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How Spring Boot Autoconfiguration Magic Works

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How Spring Boot Autoconfiguration Magic Works

A deep dive into the world of Spring Boot's @Conditional annotation with a worked example using Mongo and MySQL DB implementations.

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In my previous post "Why Spring Boot?", we looked at how to create a Spring Boot application, but you may or may not understand what is going on behind the scenes. You may want to understand the magic behind Spring Boot’s AutoConfiguration.

Before that, you should know about Spring’s @Conditional feature, on which all Spring Boot’s AutoConfiguration magic depends.

Exploring the Power of @Conditional 

While developing Spring based applications we may come across a need to register beans conditionally.

For example, you may want to register a DataSource bean pointing to the dev database while running application locally and point to a different production database while running in production. 

You can externalize the database connection parameters into the properties file and use the file appropriate for the environment, but you need to change the configuration whenever you need to point to a different environment and build the application.

To address this problem, Spring 3.1 introduced the concept of Profiles. You can register multiple beans of the same type and associate them with one or more profiles. When you run the application you can activate the desired profiles and beans associated with the activated profiles, and only those profiles will be registered.

@Configuration
public class AppConfig
{
 @Bean
 @Profile("DEV")
 public DataSource devDataSource() {
 ...
 }

 @Bean
 @Profile("PROD")
 public DataSource prodDataSource() {
 ...
 }
}

Then you can specify the active profile using System Property -Dspring.profiles.active=DEV.

This approach works for simple cases like enable or disable bean registrations based on activated profiles. But if you want to register beans based on some conditional logic then the profiles approach itself is not sufficient.

To provide more flexibility for registering Spring beans conditionally, Spring 4 introduced the concept of @Conditional. By using the @Conditional approach you can register a bean conditionally based on any arbitrary condition.

For example, you may want to register a bean when:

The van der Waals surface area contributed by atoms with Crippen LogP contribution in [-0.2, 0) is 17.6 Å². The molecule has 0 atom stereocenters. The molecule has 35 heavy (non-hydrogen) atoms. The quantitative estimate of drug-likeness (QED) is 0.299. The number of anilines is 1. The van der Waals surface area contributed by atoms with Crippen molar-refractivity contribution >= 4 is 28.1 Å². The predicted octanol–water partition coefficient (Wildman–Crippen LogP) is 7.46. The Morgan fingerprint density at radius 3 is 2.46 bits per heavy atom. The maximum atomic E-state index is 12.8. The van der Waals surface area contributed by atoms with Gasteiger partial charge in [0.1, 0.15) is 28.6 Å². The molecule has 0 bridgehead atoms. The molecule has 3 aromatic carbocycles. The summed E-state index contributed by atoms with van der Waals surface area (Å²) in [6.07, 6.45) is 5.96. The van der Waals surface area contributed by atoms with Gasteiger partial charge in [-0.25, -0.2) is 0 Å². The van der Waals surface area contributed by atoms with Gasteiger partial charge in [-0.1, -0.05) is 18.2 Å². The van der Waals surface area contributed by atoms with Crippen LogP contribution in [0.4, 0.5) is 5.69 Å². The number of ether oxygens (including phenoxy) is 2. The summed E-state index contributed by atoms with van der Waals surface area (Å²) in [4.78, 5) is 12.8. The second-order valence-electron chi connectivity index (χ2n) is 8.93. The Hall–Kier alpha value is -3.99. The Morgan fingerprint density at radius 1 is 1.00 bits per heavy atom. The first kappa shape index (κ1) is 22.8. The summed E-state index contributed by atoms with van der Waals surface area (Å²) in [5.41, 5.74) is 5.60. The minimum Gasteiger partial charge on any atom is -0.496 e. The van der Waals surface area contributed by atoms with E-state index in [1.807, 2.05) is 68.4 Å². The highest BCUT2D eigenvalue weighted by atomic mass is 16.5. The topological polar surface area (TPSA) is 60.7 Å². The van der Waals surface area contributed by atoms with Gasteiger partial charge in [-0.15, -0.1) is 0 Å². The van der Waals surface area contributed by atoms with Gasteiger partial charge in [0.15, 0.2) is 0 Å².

• A specific class is present in classpath
  • A Spring bean of certain type doesn’t already registered in ApplicationContext
  • A specific file exists on a location
  • A specific property value is configured in a configuration file
  • A specific system property is present/absent

These are just a few examples only and you can have any condition you want.

Let us take a look at how Spring’s @Conditional works.

Suppose we have a UserDAO interface with methods to get data from a data store. We have two implements of UserDAO interface namely JdbcUserDAO which talks to MySQL database and MongoUserDAO which talks to MongoDB.

We may want to enable only one interface of JdbcUserDAO and MongoUserDAO based on a System Property, say dbType.

If the application is started using java -jar myapp.jar -DdbType=MySQL, then we want to enable JdbcUserDAO. Otherwise, if the application is started using java -jar myapp.jar -DdbType=MONGO, we want to enable MongoUserDAO.

Suppose we have a UserDAO bean and a JdbcUserDAO bean. The MongoUserDAO implementation is as follows:

public interface UserDAO
{
 List<String> getAllUserNames();
}

public class JdbcUserDAO implements UserDAO
{
 @Override
 public List<String> getAllUserNames()
 {
 System.out.println("**** Getting usernames from RDBMS *****");
 return Arrays.asList("Siva","Prasad","Reddy");
 }
}

public class MongoUserDAO implements UserDAO
{
 @Override
 public List<String> getAllUserNames()
 {
 System.out.println("**** Getting usernames from MongoDB *****");
 return Arrays.asList("Bond","James","Bond");
 }
}

We can implement the Condition MySQLDatabaseTypeCondition to check whether the System Property dbType is "MYSQL" as follows:

public class MySQLDatabaseTypeCondition implements Condition
{
 @Override
 public boolean matches(ConditionContext conditionContext, AnnotatedTypeMetadata metadata)
 {
 String enabledDBType = System.getProperty("dbType");
 return (enabledDBType != null && enabledDBType.equalsIgnoreCase("MYSQL"));
 }
}

We can implement the Condition MongoDBDatabaseTypeCondition to check whether the System Property dbType is "MONGODB" as follows:

public class MongoDBDatabaseTypeCondition implements Condition
{
 @Override
 public boolean matches(ConditionContext conditionContext, AnnotatedTypeMetadata metadata)
 {
 String enabledDBType = System.getProperty("dbType");
 return (enabledDBType != null && enabledDBType.equalsIgnoreCase("MONGODB"));
 }
}

Now we can configure both JdbcUserDAO and MongoUserDAO beans conditionally using @Conditional as follows:

@Configuration
public class AppConfig
{
 @Bean
 @Conditional(MySQLDatabaseTypeCondition.class)
 public UserDAO jdbcUserDAO(){